# How to Show $\prod_{n=1}^\infty\bigg(\frac{z^n}{n!}+e^{\frac{z}{2^n}}\bigg)$ Converges Uniformly on Compact Sets

Prove that $$\prod_{n=1}^\infty\bigg(\frac{z^n}{n!}+e^{\frac{z}{2^n}}\bigg)\tag{*}$$ converges uniformly on compact sets to an entire function.

I haven't seen a problem like this before, so I don't know what tricks/techniques are usually applied. If you know of any please share.

Attempt 1: (Partial Products) Given $M\in \mathbb{N}$, consider the compact disc $\Omega_M=\lbrace z\ \in \mathbb{C}:\vert z \vert \le M\rbrace$. Define $P_N$ to be the $N$th partial product, so $$P_N =\bigg(z+e^{\frac{z}{2}}\bigg)\bigg(\frac{z^2}{n!}+e^{\frac{z}{2^2}}\bigg)\cdots\bigg(\frac{z^N}{N!}+e^{\frac{z}{2^N}}\bigg) \\=\frac{z^{1+2+\cdots + N}}{1!2!\cdots N!}+ze^{\bigg(\frac{z}{2^2}+\cdots+\frac{z}{2^N}\bigg)}+z^2e^{\bigg(\frac{z}{2}+\frac{z}{2^3}+\cdots+\frac{z}{2^N}\bigg)}\\+z^3\Bigg[e^{\bigg(\frac{z}{2}+\frac{z}{2^2}+\frac{z}{2^4}\cdots+\frac{z}{2^N}\bigg)}+e^{\bigg(\frac{z}{2}+\frac{z}{2^3}+\cdots+\frac{z}{2^N}\bigg)}\Bigg]+\cdots +e^{\bigg(\frac{z}{2}+\frac{z}{2^2}+\cdots+\frac{z}{2^N}\bigg)}$$

If I take absolute value of both sides and apply the triangle inequality to the right-most side, use the fact that $\vert z \vert \le M$, each term seems to converge, but I have infinitely many terms in the whole sum and I'm not sure if the entire sum converges. Even if an upper bound converged, that wouldn't necessarily imply that $(*)$ converges. So I think this may be a dead end.

Attempt 2: (Weierstrass Factorization Theorem) If we can show the zero set of $(*)$ is $\lbrace z_j\rbrace_{j\ge 1}$, where none of the $z_j$ are zero and this set has no limits points, then it is holomorphic. The problem here is that I don't know how to find the solution of $\frac{z^n}{n!}+e^{\frac{z}{2^n}}=0$ for each $n$ (or for any $n$ for that matter.) Also, I am not sure where compactness would come into play in this approach.

• There is a general theorem that states that if the series $\sum(1 - f_n)$ is uniformly convergent on compact sets, then also is the product $\prod f_n$. Did you try this thing ? Commented Mar 9, 2015 at 7:46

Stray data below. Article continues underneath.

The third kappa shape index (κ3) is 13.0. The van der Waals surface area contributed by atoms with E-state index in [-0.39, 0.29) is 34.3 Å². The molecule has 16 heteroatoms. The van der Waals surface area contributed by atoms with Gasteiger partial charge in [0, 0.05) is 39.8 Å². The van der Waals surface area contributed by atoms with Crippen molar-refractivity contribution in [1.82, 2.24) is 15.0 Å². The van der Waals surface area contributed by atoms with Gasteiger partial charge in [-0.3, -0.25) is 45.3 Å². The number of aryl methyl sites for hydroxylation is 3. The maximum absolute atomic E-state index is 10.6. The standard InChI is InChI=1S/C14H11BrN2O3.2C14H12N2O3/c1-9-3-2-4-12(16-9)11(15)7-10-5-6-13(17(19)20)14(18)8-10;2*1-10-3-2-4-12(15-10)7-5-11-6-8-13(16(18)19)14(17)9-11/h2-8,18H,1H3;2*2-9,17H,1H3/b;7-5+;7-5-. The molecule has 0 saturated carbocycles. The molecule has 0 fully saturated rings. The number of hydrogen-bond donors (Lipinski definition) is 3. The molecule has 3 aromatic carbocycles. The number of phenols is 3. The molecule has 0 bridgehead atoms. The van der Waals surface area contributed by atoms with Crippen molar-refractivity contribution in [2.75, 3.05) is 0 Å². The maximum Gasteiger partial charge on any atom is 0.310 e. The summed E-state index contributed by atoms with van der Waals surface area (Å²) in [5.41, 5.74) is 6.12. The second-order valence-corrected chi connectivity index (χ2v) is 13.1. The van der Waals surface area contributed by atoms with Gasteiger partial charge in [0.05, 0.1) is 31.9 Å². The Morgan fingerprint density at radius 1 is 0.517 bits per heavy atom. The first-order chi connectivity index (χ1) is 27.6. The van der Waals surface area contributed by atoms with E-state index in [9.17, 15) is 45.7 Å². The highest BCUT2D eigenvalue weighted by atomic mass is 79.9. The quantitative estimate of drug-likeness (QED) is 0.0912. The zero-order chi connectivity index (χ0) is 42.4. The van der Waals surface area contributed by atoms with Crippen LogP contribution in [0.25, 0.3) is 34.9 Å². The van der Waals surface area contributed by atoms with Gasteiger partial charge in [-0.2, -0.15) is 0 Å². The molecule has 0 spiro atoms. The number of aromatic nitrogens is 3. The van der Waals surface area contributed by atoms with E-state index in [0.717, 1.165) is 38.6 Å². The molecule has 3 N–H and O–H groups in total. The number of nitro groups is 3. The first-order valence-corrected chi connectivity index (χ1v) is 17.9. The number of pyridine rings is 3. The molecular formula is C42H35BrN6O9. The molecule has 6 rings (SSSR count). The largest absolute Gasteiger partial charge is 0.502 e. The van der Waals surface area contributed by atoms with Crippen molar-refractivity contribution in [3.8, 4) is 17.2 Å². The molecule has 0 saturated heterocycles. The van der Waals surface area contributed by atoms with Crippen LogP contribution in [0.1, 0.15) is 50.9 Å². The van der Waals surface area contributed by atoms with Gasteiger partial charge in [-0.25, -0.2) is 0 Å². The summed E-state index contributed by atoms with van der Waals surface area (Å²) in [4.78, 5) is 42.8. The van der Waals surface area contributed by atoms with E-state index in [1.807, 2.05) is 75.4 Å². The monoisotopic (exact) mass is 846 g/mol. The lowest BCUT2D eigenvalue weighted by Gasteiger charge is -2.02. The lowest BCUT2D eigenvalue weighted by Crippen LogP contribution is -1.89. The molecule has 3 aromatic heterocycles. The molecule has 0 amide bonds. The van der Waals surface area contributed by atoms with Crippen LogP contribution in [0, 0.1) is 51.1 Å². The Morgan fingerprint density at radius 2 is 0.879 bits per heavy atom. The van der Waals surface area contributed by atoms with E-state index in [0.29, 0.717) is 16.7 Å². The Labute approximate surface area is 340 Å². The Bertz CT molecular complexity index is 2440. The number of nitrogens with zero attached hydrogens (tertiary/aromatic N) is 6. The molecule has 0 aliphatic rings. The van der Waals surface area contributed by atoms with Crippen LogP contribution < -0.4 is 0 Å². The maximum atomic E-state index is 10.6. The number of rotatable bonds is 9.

• Can you provide a link for that theorem? The version I have states "If $f_n$ is holomorphic such that $\sum \vert f_n\vert$ converges uniformly on compact sets, then $\prod(1+f_n)$ is holomorphic." This theorem doesn't conclude that the product converges uniformly on compact sets. Commented Mar 9, 2015 at 7:57
• The only reference I have is in French (Amar & Matheron, Analyse complexe, prop. 4.10.4). But a quick search got me to this link : math.uiuc.edu/~r-ash/CV/CV6.pdf, search proposition 6.1.6 page 4. It might be in Ahlfor's book too. Commented Mar 9, 2015 at 8:08
• Just checked V. Ahlfors book, Complex analysis : see the comment after theorem 6 page 191, chapter 5, section 2.2. You can easily find the book. Commented Mar 9, 2015 at 8:19
• yes. I'll add the theorem in my answer. Commented Mar 9, 2015 at 8:35

Note $f_n(z) = \frac{z^n}{n!}e^{\frac{z}{2^n}}$.

Let's check that $\sum (1-f_n)$ is convergent in $\mathcal{H}(\mathbb{C})$. The fact is that $(1 - f_n) = (1 - \frac{z^n}{n!} - e^{\frac{z}{2^n}})$. Just note that $$|1 - e^{\frac{z}{2^n}}| \leq \sum_{k=1}^{\infty}|\frac{z^k}{2^{nk}k!}| \leq \frac{1}{2^n}\sum_{k=1}^{\infty}\frac{|z|^k}{k!}$$

Take a compact $K$, let's say it's included in $D(0,M)$. As the function $g : z \to \sum_{k=1}^{\infty}\frac{z^k}{k!}$ is holomorphic (and does not depend on $n$), it is bouded by a constant $C$ on the compact $K$. Therefore,

$$|1 - e^{\frac{z}{2^n}}| \leq C\frac{1}{2^n}$$ As a consequence of this, we have

$$\sum |1 - f_n(z)| \leq \sum_{n=0}^{\infty}\frac{M^n}{n!} + C \sum \frac{1}{2^n} \leq e^M + 2C$$

So the series is uniformly convergent on the compact $K$. Therefore, the product $\Pi f_n$ is also uniformly convergent on every compact set.

Here is the theorem I've used.

Theorem. Let $(f_n)$ a sequence of holomorphic functions. Suppose the serie $\sum (1 -f_n)$ is uniformly convergent in compact sets. Then, the sequence of holomorphic functions $(g_n)$ defined by $$g_n =\prod_{k=0}^nf_k$$ is uniformly convergent on compact sets. In particular, its limit $g = \lim g_n$ exists, is noted $\prod_{n=0}^{\infty}f_n$, and defines a holomorphic function called the product of the $f_n$. Moreover, if neither $f_n$ takes the value $0$, so do $g$.